Sunday, November 29, 2009

Incriminating yourself, Internet style

Ah, the joys of social networks. Sharing your favorite activities, legal and not so legal, with family, friends and the police.

Yes, the police.

It seems that law enforcement has been unusually ready to embrace change when it comes to social networks like Facebook. Frankly, I'm glad they have. They catch sexual predators using chat and social networking sites. Very good thing. They also catch under age drinkers, particularly stupid drug dealers, and various other criminals (advice: posing for pictures with the loot you stole is not smart).

In the Lacrosse, WI Times this weekend I read about officers browsing Facebook to catch underage drinkers. College students post pictures on Facebook, officer sees picture, profile tells the story, and student gets an invitation to the police station where they get a ticket which they can pay or fight. The practice is not popular with students:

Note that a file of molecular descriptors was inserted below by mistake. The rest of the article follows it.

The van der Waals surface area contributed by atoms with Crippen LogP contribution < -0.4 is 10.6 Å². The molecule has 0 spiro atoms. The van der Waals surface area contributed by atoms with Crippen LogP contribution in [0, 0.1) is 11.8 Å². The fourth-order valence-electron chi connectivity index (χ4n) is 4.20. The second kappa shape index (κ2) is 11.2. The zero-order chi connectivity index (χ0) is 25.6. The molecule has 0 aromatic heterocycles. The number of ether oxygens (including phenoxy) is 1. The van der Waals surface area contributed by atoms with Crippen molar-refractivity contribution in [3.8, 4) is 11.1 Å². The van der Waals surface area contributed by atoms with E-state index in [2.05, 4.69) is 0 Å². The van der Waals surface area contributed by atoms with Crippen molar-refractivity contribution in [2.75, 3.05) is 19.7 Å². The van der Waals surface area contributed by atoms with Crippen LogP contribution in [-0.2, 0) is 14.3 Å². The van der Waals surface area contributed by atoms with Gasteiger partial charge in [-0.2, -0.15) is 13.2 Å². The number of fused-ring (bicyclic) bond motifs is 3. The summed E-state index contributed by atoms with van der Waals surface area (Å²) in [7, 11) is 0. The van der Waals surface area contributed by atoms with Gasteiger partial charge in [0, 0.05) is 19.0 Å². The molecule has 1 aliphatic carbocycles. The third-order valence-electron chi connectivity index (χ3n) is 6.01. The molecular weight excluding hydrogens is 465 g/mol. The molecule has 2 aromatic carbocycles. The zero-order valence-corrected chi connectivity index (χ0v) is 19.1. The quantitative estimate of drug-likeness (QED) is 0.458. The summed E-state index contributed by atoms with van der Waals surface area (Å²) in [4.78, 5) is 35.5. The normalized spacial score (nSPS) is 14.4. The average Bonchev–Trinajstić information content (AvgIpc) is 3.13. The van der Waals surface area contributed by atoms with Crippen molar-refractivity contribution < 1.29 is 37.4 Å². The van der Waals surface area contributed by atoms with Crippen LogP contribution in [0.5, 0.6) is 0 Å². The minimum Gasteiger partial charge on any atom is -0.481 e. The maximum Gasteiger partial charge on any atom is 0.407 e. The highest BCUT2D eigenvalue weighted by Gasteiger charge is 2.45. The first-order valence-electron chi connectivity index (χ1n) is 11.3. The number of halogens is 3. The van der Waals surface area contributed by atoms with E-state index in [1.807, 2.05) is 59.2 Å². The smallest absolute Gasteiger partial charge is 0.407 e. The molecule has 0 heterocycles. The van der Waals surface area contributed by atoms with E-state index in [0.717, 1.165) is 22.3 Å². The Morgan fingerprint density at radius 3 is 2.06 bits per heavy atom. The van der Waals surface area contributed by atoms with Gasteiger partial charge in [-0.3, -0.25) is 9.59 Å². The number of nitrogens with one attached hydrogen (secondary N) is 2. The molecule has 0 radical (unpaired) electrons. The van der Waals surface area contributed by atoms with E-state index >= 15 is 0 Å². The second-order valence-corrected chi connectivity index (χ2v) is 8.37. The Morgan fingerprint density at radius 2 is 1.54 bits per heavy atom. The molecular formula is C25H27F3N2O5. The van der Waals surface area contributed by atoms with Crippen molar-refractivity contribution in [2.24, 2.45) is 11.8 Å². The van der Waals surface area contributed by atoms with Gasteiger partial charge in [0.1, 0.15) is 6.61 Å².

“I feel like it is shady police work and a waste of taxpayer money to have him (an officer) sit on the computer on Facebook when he could actually be doing police work,” said Luebker.

Uhm, dude, that cop sitting on the computer just busted you. That would be "doing police work. " You incriminated yourself by putting the evidence up on a public forum. It may seem like I have something against Facebook, but I will continue to talk about this the public nature of social networking as long as I see frequent quotes like this one:

“I feel like it is a breach of privacy,” Stenholt said. “You feel like you should be able to trust cops.”

Despite their best efforts to claim otherwise, Facebook provides no privacy. If it did, you wouldn't see quotes like that practically every day.

[Edited by Bert @ 6:52am for clarity and 12:27pm to provide link I thought was already done]